## Elastic Collisions

Momentum is always conserved. Always.Energy is also

alwaysconserved -- if we look closely enough. Often, tho', large-scale, macroscopic Kinetic Energy is turned intoheat,the random motion of molecules. This is still energy -- on a microscopic scale.A

totally elastic collisionis one in which theKinetic Energy is conserved.KE _{i}= KE_{f}KE

_{i}= (^{1}/_{2}) m_{1}v_{1i}^{2}+ (^{1}/_{2}) m_{2}v_{2i}^{2}== (

^{1}/_{2}) m_{1}v_{1f}^{2}+ (^{1}/_{2}) m_{2}v_{2f}^{2}= KE_{f}m

_{1}v_{1i}^{2}+ m_{2}v_{2i}^{2}= m_{1}v_{1f}^{2}+ m_{2}v_{2f}^{2}Notice that this is a single,

scalarequation. Kinetic Energy -- like any kind of energy -- is ascalar.From

momentum conservation, sincemomentum is a vector, we havetwo equations.For a totallyelastic collision, we have thisadditional equation, for a total ofthree equations.This means we can solve forthree unknowns.Given the initial conditions, and that we have anelastic collision,we can solve forthree unknownsin the final system.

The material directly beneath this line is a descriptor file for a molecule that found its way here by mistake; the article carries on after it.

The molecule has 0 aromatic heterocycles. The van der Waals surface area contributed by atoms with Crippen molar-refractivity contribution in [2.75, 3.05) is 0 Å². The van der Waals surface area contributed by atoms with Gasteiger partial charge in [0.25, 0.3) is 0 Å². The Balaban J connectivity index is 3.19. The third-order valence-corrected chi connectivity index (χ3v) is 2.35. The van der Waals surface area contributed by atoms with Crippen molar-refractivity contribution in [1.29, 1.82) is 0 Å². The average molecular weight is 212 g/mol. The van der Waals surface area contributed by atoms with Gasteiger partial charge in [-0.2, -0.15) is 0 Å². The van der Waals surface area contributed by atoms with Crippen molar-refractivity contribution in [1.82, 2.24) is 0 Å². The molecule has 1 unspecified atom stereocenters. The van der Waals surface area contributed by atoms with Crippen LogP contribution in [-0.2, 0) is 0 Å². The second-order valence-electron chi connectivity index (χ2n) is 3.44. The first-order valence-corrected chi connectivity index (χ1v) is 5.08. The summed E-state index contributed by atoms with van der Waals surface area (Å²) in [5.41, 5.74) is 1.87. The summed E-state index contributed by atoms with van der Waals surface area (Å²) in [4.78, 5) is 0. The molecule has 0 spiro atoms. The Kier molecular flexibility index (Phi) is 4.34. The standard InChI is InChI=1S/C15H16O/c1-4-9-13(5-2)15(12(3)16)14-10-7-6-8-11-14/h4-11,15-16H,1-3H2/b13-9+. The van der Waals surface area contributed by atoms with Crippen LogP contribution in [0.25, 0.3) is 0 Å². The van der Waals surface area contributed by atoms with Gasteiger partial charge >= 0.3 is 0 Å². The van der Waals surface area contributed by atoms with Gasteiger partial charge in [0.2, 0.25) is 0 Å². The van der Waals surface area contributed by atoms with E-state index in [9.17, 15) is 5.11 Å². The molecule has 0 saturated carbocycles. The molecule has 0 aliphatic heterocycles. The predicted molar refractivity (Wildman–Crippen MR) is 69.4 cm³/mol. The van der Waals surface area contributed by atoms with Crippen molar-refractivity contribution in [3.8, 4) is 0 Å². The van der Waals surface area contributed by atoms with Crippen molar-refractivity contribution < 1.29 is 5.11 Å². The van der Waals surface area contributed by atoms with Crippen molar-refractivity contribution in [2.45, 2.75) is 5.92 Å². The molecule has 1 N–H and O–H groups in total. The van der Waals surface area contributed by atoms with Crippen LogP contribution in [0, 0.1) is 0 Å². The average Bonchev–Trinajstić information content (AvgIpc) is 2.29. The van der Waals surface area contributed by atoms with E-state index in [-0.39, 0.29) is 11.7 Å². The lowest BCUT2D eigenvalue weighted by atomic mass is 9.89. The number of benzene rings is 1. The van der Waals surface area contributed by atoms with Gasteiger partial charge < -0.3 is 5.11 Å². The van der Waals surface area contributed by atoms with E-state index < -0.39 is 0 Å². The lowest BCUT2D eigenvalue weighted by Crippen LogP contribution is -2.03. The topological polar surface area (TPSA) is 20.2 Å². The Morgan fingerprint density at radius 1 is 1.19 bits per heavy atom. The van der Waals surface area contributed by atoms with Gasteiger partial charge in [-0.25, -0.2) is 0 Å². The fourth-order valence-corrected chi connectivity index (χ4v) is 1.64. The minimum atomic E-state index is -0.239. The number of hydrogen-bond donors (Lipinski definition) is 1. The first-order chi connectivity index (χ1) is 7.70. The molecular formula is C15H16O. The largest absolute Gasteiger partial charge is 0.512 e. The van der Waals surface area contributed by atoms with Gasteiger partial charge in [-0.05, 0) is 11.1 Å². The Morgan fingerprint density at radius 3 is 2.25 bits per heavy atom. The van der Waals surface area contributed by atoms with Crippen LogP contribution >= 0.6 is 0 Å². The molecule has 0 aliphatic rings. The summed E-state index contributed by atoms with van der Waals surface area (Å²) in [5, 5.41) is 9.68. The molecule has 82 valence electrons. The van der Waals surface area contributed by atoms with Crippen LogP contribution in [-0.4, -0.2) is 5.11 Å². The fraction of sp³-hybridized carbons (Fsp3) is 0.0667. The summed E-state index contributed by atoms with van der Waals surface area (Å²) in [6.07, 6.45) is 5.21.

Three unknowns?For two objects, there arefour unknownsin the final system -- the two final velocities and their directions. That means we must determine one of the unknowns in some other way or, givenoneof the final velocities or directions we canthendetermine the other three unknowns.

Inelastic CollisionsA Special CaseReturn to ToC, Work and Energy(c) 2002, Doug Davis; all rights reserved